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10-15-2008, 01:36 AM   #1
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Macro lens for food photography

What macro lens(es) would you guys recommend for food photography?

Some that popped into my head are the FA 100/2.8, tamron, sigma. How about the MF ones like zeiss and voigt? (since MF is what will be used anyway)

Anyone have experience with food photography? What focal length do you find yourself using?

10-15-2008, 02:08 AM   #2
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the SMCP-D FA 50mm f/2.8 looks interesting too. and it's cheap!
10-15-2008, 02:31 AM   #3
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You need a wider angle than the 100 you suggest in your first post.
The 50 would be much more suitable a focal length, you should be able to take shots in a restaurant with that.
10-15-2008, 02:33 AM   #4
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yeah i'm leaning towards the FA or D-FA 50! which one is a better one?

10-15-2008, 02:47 AM   #5
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I would go with 50mm or wider (I think 100mm is way too long, and you would need more light to get the shutter speed up). The DA35 f/2.8 Macro might be a good choice too. A small tabletop tripod will probably be useful if you don't have one. I think some food photographers use tilt-shift lenses, but that's probably a bit extreme.
10-15-2008, 02:53 AM   #6
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yeah i was also looking into the 35!

i'm getting the 21, 40, and 70 soon. if i get the 35 that'd complete the set hahaha
10-15-2008, 03:30 AM   #7
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DFA 50mm f2.8
10-15-2008, 09:02 AM   #8
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50 f/1.4

you know you want to. Why do you need macro for food? Thats just going to scare people. Stick with a bigger aperture, everything will look so much nicer

10-15-2008, 09:05 AM   #9
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QuoteOriginally posted by IsaacEastgate Quote
50 f/1.4

you know you want to. Why do you need macro for food? Thats just going to scare people. Stick with a bigger aperture, everything will look so much nicer
may i ask: is this from your experience in commercial food photography?

what i know from observation and research:

it's nice to get into the details and a macro lens is right for that.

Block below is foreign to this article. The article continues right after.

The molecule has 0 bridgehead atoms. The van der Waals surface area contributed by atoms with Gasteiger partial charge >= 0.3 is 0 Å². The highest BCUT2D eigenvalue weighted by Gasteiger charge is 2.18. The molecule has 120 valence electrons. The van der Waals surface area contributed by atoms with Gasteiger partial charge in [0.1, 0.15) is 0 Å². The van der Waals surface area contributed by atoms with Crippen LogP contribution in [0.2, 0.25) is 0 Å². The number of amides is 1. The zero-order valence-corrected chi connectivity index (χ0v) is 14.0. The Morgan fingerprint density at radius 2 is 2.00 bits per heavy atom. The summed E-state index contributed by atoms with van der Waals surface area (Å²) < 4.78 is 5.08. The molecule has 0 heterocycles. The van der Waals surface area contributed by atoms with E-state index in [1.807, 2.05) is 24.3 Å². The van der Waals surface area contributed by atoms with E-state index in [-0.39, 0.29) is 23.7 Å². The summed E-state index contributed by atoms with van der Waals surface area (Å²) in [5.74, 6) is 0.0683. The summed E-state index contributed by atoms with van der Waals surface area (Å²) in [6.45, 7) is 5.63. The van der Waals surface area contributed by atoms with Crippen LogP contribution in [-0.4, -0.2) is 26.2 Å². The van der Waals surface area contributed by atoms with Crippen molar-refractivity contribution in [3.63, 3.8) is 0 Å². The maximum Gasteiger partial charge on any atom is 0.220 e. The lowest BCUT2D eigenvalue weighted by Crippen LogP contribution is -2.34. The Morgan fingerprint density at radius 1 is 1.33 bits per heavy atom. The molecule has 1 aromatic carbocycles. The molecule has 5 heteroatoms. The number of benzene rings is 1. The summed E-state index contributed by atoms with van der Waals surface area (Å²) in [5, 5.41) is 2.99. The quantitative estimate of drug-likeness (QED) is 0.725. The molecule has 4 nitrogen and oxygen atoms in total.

while it's nice to have a nice big aperture, most of the time it's too thin of a DOF for food photography

i think the 50/2.8 macro would be a more versatile lens for food photography
10-15-2008, 10:55 AM   #10
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You don't need a macro to get into the detail. All the 50's mentioned will do the job for you, and they are fast and sharp enough to crop if you really want to get in there. Depends whether your MF skills are good enough.
10-15-2008, 11:12 AM   #11
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QuoteOriginally posted by soccerjoe5 Quote
i think the 50/2.8 macro would be a more versatile lens for food photography
It's certainly going to let you get closer, no doubt about that. I guess the issue is, just how closeup do you need/want to be. With a non-macro 50, you can get close enough so that a single *serving* of rice fills the frame. With a macro 50, you can get close to a single *grain* of rice fills the frame.

In my *non-professional* experience, the former is more typical than the latter in the food shots I see. And it's more common still to have even wider shots that show pretty much an entire plate. But if you prefer the option to shoot individual grains of rice - and that's certainly a valid creative option - then indeed, the macro is the way to go.
10-15-2008, 11:15 AM   #12
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aha! thanks!
10-15-2008, 03:47 PM   #13
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I do the occasional food shot for a client of mine and the focal length I use the most is the 50mm macro (the FA 50mm f/2.8 macro and the DFA 50mm f/2.8 macro). I do use a longer macro but less so due to the narrow angle of view and working distance issue. I'm sure the DA 35 macro can work as well but at larger magnifications, the working distance can be a little too close especially when strobes are used.

The determining factor is whether the shot is to isolate the subject or to have the subject shown in relationship to a particular setting. For the most part, the requirement is for a lens with a wide enough coverage that gives a good working distance.

The reason why a 50mm macro and not a normal 50mm is because of the close focus capability and because macro lenses are flat field corrected so objects shot up close don't get distorted. For commercial shoots, a tilt shift lens might be used to tweak the plane of focus.

Some test samples:


FA 50mm macro


Sigma 90mm macro

Last edited by creampuff; 10-15-2008 at 04:15 PM. Reason: link
10-15-2008, 05:31 PM   #14
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A good 50mm and a short extension tube would be a nice combo as well and cheaper than a macro.

Anything is possible with the right budget. Right now a lot of food photos are into the Tilt Shift lenses: gives shots that cool "view camera magazine look" without the hassles of actually using a view camera.

PS: Denis, nice food shots.
10-15-2008, 05:45 PM   #15
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I found that 1.4 gives too shallow a DOF as well. I usually run f/4 to give enough DOF, so I just use my Sigma 17-70 most of the time instead of my 50/1.4...
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